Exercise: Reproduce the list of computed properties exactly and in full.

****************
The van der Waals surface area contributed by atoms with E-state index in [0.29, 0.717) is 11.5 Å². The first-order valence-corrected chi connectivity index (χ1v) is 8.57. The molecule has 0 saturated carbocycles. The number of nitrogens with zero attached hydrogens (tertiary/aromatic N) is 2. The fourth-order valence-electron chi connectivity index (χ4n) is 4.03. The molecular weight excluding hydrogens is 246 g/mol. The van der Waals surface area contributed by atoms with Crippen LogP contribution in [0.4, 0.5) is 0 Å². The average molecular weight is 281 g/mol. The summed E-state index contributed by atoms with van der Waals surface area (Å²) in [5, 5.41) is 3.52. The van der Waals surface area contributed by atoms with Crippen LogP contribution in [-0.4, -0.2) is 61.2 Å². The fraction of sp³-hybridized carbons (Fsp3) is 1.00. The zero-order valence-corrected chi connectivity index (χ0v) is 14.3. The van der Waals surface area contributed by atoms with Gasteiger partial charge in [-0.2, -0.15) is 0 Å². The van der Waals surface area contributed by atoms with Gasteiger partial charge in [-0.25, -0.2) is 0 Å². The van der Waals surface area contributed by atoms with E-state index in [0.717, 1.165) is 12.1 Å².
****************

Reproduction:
The van der Waals surface area contributed by atoms with E-state index in [0.29, 0.717) is 11.5 Å². The first-order valence-corrected chi connectivity index (χ1v) is 8.57. The molecule has 0 saturated carbocycles. The number of nitrogens with zero attached hydrogens (tertiary/aromatic N) is 2. The fourth-order valence-electron chi connectivity index (χ4n) is 4.03. The molecular weight excluding hydrogens is 246 g/mol. The van der Waals surface area contributed by atoms with Crippen LogP contribution in [0.4, 0.5) is 0 Å². The average molecular weight is 281 g/mol. The summed E-state index contributed by atoms with van der Waals surface area (Å²) in [5, 5.41) is 3.52. The van der Waals surface area contributed by atoms with Crippen LogP contribution in [-0.4, -0.2) is 61.2 Å². The fraction of sp³-hybridized carbons (Fsp3) is 1.00. The zero-order valence-corrected chi connectivity index (χ0v) is 14.3. The van der Waals surface area contributed by atoms with Gasteiger partial charge in [-0.2, -0.15) is 0 Å². The van der Waals surface area contributed by atoms with Gasteiger partial charge in [-0.25, -0.2) is 0 Å². The van der Waals surface area contributed by atoms with E-state index in [0.717, 1.165) is 12.1 Å².